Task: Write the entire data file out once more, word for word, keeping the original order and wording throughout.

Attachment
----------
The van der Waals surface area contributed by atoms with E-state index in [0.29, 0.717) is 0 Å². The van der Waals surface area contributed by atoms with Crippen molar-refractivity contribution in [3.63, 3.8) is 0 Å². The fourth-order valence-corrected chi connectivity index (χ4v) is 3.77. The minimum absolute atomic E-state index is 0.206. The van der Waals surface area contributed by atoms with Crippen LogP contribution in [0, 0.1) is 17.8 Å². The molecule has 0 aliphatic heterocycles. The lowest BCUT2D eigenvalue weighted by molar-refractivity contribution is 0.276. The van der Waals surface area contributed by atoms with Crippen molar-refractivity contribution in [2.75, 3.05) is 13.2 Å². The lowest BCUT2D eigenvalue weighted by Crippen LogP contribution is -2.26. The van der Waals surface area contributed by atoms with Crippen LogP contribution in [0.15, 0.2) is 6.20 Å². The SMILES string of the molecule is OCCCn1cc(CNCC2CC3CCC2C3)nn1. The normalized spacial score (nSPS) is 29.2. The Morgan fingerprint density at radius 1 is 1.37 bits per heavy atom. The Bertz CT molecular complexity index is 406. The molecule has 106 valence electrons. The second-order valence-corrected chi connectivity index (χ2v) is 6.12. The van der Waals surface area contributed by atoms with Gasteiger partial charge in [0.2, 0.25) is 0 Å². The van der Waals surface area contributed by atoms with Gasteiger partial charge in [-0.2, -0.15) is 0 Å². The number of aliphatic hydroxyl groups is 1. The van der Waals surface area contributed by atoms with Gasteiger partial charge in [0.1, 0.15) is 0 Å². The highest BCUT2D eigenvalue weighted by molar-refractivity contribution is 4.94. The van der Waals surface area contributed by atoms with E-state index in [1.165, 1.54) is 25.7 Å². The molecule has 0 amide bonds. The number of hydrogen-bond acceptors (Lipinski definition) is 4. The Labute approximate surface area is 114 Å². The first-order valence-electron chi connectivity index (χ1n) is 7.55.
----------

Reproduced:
The van der Waals surface area contributed by atoms with E-state index in [0.29, 0.717) is 0 Å². The van der Waals surface area contributed by atoms with Crippen molar-refractivity contribution in [3.63, 3.8) is 0 Å². The fourth-order valence-corrected chi connectivity index (χ4v) is 3.77. The minimum absolute atomic E-state index is 0.206. The van der Waals surface area contributed by atoms with Crippen LogP contribution in [0, 0.1) is 17.8 Å². The molecule has 0 aliphatic heterocycles. The lowest BCUT2D eigenvalue weighted by molar-refractivity contribution is 0.276. The van der Waals surface area contributed by atoms with Crippen molar-refractivity contribution in [2.75, 3.05) is 13.2 Å². The lowest BCUT2D eigenvalue weighted by Crippen LogP contribution is -2.26. The van der Waals surface area contributed by atoms with Crippen LogP contribution in [0.15, 0.2) is 6.20 Å². The SMILES string of the molecule is OCCCn1cc(CNCC2CC3CCC2C3)nn1. The normalized spacial score (nSPS) is 29.2. The Morgan fingerprint density at radius 1 is 1.37 bits per heavy atom. The Bertz CT molecular complexity index is 406. The molecule has 106 valence electrons. The second-order valence-corrected chi connectivity index (χ2v) is 6.12. The van der Waals surface area contributed by atoms with Gasteiger partial charge in [0.2, 0.25) is 0 Å². The van der Waals surface area contributed by atoms with Gasteiger partial charge in [-0.2, -0.15) is 0 Å². The number of aliphatic hydroxyl groups is 1. The van der Waals surface area contributed by atoms with Gasteiger partial charge in [0.1, 0.15) is 0 Å². The highest BCUT2D eigenvalue weighted by molar-refractivity contribution is 4.94. The van der Waals surface area contributed by atoms with E-state index in [1.165, 1.54) is 25.7 Å². The molecule has 0 amide bonds. The number of hydrogen-bond acceptors (Lipinski definition) is 4. The Labute approximate surface area is 114 Å². The first-order valence-electron chi connectivity index (χ1n) is 7.55.